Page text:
False Return Conviction Provides Basis for Collateral Estoppel to Prevent Discharge

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For a brief period the Tax Court treated a conviction for filing a false return, IRC 7206(1) as the basis for sustaining the civil fraud penalty using collateral estoppel.  The period ran from the decision in Considine v. Commissioner, 68 T.C. 52 (1977) to its reversal in Wright v. Commissioner, 84 T.C. 636 (1985) (reviewed).  In the recent unpublished bankruptcy appellate panel (BAP) case of Terrell v. IRS, BAP No. WO-16-007 (Bankr. 10th Feb 17,2017), the 10th Circuit BAP sustained the decision of the bankruptcy court and held that a guilty plea for filing a false return provides the basis for collaterally estopping the debtor from challenging the discharge of his taxes for the year of the plea.  Though unpublished, the opinion, without much analysis, pushes the scope of collateral estoppel on the issue of criminal conviction and civil fraud toward a more favorable position for the IRS.  Reasons exist for drawing a distinction between collateral estoppel in the bankruptcy discharge context and civil fraud penalty.  Had the court articulated those reasons, I would have come away from the opinion with a more comfortable feeling.

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The Tax Court opinions, cited above, determining first that collateral estoppel applies to civil fraud and then subsequently determining it does not provide lengthy analysis concerning the scope of a false return plea.  From the perspective of punishment both tax evasion, IRC 7201, and filing a false return will get the taxpayer to the same prison sentence almost every time.  Because the elements of the two crimes differ slightly and because proving the filing of a false return is slightly easier, prosecutors lean towards a false return conviction at times. Chief Counsel attorneys used to complain bitterly when Assistant United States Attorneys would accept a plea to a false return count rather than evasion because it meant a lot more work in the subsequent civil case; however, the change to 6201(a)(4) to allow assessment of the restitution amount may have taken some of the sting off of the situation.

The difference in the elements of the two crimes plays a role in deciding whether collateral estoppel applies.  The Tax Court examined this difference closely in its opinions applying the elements of the crimes to the civil fraud penalty while the BAP does not do spend as much time applying the elements of the crime to the elements of the applicable discharge statute.

In Considine the Tax Court reasoned:

(a) that it had previously held that a conviction for willfully attempting to avoid tax (I.R.C. § 7201) established fraudulent intent justifying a civil fraud penalty, see Amos v. Commissioner, 43 T.C. 50, aff’d, 360 F.2d 358 (4th Cir. 1965); (b) that the Supreme Court had held that “willfully” has the same meaning in section 7206(1) (false return) as in section 7201 (attempt to evade tax), see United States v. Bishop, 412 U.S. 346, 93 S.Ct. 2008, 36 L.Ed.2d 941 (1973); and (c) therefore that a conviction for filing a false return, without more, establishes fraud justifying the civil penalty.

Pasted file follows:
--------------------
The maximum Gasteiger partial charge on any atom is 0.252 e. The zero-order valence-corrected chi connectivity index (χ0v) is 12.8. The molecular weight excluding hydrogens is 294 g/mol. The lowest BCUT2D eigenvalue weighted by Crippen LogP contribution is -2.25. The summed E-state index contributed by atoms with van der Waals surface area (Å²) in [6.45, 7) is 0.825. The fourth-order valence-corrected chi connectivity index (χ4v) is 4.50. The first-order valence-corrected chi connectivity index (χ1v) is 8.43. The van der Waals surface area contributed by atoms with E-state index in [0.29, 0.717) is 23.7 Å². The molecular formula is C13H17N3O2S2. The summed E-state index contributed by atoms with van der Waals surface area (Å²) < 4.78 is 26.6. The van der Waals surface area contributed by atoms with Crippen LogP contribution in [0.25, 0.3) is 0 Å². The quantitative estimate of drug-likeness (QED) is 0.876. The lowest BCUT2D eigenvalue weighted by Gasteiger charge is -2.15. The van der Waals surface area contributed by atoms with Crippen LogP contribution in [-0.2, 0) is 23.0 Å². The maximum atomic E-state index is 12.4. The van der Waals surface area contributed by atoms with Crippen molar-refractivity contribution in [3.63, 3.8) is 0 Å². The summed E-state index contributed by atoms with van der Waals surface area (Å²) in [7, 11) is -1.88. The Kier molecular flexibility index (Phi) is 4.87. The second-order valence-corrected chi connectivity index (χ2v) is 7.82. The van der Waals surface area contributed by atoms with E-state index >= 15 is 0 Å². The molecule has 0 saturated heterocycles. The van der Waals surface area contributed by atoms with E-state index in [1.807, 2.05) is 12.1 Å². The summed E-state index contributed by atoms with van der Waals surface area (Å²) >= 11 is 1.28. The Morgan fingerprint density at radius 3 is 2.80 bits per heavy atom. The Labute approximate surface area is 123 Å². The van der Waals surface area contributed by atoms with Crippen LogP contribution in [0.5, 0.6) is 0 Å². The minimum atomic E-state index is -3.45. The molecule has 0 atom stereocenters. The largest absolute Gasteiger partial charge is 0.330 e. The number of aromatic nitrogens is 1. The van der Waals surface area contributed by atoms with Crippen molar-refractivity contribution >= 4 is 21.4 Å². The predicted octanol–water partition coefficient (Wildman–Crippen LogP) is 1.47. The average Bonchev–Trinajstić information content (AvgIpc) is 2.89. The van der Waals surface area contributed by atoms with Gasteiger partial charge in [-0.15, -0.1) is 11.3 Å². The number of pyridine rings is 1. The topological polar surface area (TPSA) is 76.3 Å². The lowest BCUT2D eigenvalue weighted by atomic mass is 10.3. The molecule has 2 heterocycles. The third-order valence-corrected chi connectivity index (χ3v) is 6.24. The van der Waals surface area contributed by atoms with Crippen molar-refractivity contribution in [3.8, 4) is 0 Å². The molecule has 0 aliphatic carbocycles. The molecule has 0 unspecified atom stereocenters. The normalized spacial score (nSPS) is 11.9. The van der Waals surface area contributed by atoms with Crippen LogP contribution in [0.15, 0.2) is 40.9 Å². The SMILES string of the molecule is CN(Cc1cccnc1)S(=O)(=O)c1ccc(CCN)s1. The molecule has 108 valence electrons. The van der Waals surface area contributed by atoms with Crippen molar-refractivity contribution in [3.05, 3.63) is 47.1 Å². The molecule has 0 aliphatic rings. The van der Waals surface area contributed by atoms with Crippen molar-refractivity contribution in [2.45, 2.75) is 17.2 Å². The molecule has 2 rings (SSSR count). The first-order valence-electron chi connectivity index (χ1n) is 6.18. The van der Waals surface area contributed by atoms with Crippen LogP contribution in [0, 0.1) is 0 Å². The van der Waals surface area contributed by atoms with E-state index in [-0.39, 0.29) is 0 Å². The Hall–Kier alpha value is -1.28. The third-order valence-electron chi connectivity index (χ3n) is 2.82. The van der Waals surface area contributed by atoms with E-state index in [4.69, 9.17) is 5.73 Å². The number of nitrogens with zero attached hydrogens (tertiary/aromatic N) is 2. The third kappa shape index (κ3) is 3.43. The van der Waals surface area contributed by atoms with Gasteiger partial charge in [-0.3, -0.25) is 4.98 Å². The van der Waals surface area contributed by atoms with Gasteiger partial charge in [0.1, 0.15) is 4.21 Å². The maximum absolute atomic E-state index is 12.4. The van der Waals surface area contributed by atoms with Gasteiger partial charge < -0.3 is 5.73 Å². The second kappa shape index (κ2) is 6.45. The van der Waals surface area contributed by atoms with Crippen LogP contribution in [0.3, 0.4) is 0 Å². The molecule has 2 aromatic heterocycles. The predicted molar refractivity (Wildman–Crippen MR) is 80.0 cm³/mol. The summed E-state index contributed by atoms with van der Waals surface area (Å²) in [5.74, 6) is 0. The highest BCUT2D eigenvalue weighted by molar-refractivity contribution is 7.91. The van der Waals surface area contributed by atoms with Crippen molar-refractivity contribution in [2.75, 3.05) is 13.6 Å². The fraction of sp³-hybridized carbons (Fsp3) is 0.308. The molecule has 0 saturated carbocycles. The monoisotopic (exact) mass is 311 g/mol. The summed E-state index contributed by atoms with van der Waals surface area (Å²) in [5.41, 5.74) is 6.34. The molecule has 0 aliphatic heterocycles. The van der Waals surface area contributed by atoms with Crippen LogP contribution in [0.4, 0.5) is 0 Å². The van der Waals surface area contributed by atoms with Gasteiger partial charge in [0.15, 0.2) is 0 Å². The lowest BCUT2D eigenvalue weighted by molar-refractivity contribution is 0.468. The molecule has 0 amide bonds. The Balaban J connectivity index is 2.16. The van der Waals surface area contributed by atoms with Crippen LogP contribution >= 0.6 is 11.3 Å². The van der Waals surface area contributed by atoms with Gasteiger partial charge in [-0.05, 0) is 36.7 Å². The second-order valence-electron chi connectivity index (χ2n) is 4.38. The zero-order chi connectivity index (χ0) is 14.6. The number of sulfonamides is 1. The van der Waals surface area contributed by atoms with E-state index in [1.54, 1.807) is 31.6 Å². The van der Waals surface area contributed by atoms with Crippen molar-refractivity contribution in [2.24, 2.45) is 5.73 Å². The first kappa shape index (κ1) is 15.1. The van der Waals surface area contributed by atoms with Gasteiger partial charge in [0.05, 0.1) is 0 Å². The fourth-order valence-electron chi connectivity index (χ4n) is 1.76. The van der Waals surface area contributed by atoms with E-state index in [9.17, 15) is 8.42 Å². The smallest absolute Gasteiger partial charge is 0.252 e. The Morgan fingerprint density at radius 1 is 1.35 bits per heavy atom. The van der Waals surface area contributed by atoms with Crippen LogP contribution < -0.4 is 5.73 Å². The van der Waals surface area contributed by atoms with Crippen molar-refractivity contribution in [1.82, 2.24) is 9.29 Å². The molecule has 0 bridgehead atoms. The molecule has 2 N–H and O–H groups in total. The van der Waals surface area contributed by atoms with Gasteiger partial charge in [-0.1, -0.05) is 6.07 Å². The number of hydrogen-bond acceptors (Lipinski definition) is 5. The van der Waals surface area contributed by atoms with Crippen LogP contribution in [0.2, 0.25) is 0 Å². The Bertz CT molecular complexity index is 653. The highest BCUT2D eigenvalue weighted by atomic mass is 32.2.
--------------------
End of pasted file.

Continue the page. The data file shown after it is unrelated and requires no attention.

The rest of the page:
Considine v. United States, 683 F.2d 1285, 1286 (9th Cir. 1982)(the 9th Circuit criticizes the Tax Court’s decision in citing to Considine v. Commissioner, 68 T.C. at 59-61)

In reconsidering and reversing Considine, the Tax Court in Wright stated:

“In a criminal action under section 7206(1), the issue actually litigated and necessarily determined is whether the taxpayer voluntarily and intentionally violated his or her known legal duty not to make a false statement as to any material matter on a return. The purpose of section 7206(1) is to facilitate the carrying out of respondent’s proper functions by punishing those who intentionally falsify their Federal income tax, and the penalty for such perjury is imposed irrespective of the tax consequences of the falsification. As noted above, the intent to evade taxes is not an element of the crime charged under section 7206(1). Thus, the crime is complete with the knowing, material falsification, and a conviction under section 7206(1) does not establish as a matter of law that the taxpayer violated the legal duty with an intent, or in an attempt, to evade taxes.” (internal citations omitted)

The IRS Chief Counsel’s office at page 63 of its Tax Crimes Handbook states that “there is no collateral estoppel as to civil fraud penalties under this section. The section 7206 (1) charge is keyed into a false item, not a tax deficiency. Collateral estoppel arises only with a conviction or guilty plea to tax evasion.”  Similarly, IRM 25.1.6.4.3 provides that “A conviction under IRC 7206(1), filing a false return, does not collaterally estop the taxpayer from asserting a defense to the civil fraud penalty since conviction under IRC 7206(1) does not require proof of fraudulent intent to evade federal income taxes. In these cases, additional development is required to establish the taxpayer’s intent to evade assessment of a tax to be due and owing.”